"Every day she'd get worse:" Woman dies of tick-borne illness; just the 5th confirmed case since it was discovered
ST. LOUIS -- A Missouri family is speaking out after a woman died in June while carrying a deadly, tick-borne illness known as the Bourbon Virus.
Tamela Wilson's parents say doctors didn't initially know to test for the disease. That could be, in part, due to the fact that the virus was only identified a few years ago, and not very many cases have been identified.
"You wouldn't want this for your worst enemy," Kathy Potter, Wilson's stepmother said.
Wilson was the first person in Missouri to test positive for the tick-borne illness. The 58-year-old is the fifth confirmed case of the deadly disease since it was discovered in 2014.
"It makes you fearful about going outside," Potter said.
Wilson lived and worked at Meramec State Park in Sullivan, Missouri.
The family said doctors were dumbfounded when, during her initial visit, she was diagnosed with a urinary tract infection and given antibiotics.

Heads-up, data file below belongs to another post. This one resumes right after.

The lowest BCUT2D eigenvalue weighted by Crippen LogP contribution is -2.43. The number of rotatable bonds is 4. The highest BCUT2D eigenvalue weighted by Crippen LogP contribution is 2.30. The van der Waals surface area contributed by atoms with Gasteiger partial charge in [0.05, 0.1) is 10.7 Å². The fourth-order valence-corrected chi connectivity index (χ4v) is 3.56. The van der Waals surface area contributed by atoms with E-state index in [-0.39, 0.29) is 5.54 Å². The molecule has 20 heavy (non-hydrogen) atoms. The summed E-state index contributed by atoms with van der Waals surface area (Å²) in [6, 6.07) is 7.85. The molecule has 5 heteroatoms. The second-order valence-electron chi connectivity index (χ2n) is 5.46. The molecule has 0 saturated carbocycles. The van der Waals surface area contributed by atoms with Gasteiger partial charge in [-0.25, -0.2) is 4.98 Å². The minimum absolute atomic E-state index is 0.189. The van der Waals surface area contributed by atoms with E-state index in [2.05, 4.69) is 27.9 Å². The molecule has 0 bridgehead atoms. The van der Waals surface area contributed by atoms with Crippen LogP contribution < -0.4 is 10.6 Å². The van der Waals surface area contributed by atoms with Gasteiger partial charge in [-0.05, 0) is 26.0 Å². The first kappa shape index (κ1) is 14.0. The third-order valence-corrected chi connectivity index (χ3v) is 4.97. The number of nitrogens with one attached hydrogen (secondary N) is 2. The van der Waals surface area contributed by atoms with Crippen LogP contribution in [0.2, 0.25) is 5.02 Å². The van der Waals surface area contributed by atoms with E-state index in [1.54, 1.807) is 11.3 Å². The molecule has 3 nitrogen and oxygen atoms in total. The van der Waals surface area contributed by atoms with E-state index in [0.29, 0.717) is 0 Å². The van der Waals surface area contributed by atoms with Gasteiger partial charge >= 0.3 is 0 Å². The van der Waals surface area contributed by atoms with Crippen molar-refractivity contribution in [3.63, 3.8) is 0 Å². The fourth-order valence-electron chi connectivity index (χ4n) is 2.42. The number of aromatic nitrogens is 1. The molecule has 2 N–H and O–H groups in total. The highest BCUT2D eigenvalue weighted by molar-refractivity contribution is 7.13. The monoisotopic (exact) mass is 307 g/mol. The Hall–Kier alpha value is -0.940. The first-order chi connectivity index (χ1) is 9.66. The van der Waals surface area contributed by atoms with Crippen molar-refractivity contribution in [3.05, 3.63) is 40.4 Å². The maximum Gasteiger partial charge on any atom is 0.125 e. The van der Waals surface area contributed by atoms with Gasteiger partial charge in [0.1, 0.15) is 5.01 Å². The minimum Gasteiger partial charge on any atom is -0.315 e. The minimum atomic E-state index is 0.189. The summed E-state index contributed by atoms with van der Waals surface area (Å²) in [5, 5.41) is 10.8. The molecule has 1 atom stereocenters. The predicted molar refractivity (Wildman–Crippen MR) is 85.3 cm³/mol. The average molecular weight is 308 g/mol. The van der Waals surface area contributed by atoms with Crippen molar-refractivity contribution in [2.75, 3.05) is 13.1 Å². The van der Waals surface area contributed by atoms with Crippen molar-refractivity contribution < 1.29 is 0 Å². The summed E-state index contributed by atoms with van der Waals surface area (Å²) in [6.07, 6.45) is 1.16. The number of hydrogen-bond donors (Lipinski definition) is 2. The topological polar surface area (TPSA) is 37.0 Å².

"Every day we'd go to the hospital and she'd get worse. No improvement," Geoff Potter said.
Wilson was eventually transferred to Barnes, but even they didn't know what to do.
"The doctors were beside themselves. They said it's a medical mystery," Geoff Potter said.
Dr. Morey Gardner - St. Mary's Hospital:
"We have no specific therapy for the virus," Dr. Morey Gardner, director of the Infectious Diseases Center at St. Mary's Hospital said.
Dr. Gardner recommended wearing bug repellent and regularly checking for ticks.
"It doesn't mean not going outside, but it does mean being careful when you do go outside," Gardner said.
As for the Potters, they said they're warning everyone to be aware.
"It's not something that any doctor will look for. you have to present it to them and by the time you find out it might be too late," Kathy Potter said.
Wilson's family said she donated her body to science, hopeful it would help doctors fight the Bourbon Virus.